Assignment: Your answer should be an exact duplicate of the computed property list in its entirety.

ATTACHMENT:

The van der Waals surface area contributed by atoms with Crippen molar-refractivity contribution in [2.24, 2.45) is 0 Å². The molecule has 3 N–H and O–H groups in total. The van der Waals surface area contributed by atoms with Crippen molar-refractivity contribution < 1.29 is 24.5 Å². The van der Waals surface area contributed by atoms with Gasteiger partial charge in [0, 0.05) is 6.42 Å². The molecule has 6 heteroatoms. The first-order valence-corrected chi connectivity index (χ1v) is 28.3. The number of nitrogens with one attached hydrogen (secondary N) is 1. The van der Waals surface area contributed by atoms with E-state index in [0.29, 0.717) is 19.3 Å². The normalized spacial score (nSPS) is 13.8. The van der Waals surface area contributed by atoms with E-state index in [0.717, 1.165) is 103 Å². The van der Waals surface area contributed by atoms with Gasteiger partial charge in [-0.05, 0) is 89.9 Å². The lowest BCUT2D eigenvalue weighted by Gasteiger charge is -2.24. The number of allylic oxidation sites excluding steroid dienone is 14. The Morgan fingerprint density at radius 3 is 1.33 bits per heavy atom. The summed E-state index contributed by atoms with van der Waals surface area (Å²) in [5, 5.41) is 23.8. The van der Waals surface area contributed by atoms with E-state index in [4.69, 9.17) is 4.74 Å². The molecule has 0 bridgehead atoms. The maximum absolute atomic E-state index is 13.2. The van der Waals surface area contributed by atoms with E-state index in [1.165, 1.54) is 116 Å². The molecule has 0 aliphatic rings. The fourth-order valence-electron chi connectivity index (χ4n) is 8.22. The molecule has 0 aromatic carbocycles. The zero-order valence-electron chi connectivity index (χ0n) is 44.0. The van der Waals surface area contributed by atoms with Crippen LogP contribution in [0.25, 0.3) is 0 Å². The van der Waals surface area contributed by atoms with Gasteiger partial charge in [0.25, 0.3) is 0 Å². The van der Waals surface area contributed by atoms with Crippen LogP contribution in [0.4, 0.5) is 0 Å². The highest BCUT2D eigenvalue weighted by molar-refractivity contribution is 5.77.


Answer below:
The van der Waals surface area contributed by atoms with Crippen molar-refractivity contribution in [2.24, 2.45) is 0 Å². The molecule has 3 N–H and O–H groups in total. The van der Waals surface area contributed by atoms with Crippen molar-refractivity contribution < 1.29 is 24.5 Å². The van der Waals surface area contributed by atoms with Gasteiger partial charge in [0, 0.05) is 6.42 Å². The molecule has 6 heteroatoms. The first-order valence-corrected chi connectivity index (χ1v) is 28.3. The number of nitrogens with one attached hydrogen (secondary N) is 1. The van der Waals surface area contributed by atoms with E-state index in [0.29, 0.717) is 19.3 Å². The normalized spacial score (nSPS) is 13.8. The van der Waals surface area contributed by atoms with E-state index in [0.717, 1.165) is 103 Å². The van der Waals surface area contributed by atoms with Gasteiger partial charge in [-0.05, 0) is 89.9 Å². The lowest BCUT2D eigenvalue weighted by Gasteiger charge is -2.24. The number of allylic oxidation sites excluding steroid dienone is 14. The Morgan fingerprint density at radius 3 is 1.33 bits per heavy atom. The summed E-state index contributed by atoms with van der Waals surface area (Å²) in [5, 5.41) is 23.8. The van der Waals surface area contributed by atoms with E-state index in [4.69, 9.17) is 4.74 Å². The molecule has 0 bridgehead atoms. The maximum absolute atomic E-state index is 13.2. The van der Waals surface area contributed by atoms with E-state index in [1.165, 1.54) is 116 Å². The molecule has 0 aliphatic rings. The fourth-order valence-electron chi connectivity index (χ4n) is 8.22. The molecule has 0 aromatic carbocycles. The zero-order valence-electron chi connectivity index (χ0n) is 44.0. The van der Waals surface area contributed by atoms with Crippen LogP contribution in [0.25, 0.3) is 0 Å². The van der Waals surface area contributed by atoms with Gasteiger partial charge in [0.25, 0.3) is 0 Å². The van der Waals surface area contributed by atoms with Crippen LogP contribution in [0.4, 0.5) is 0 Å². The highest BCUT2D eigenvalue weighted by molar-refractivity contribution is 5.77.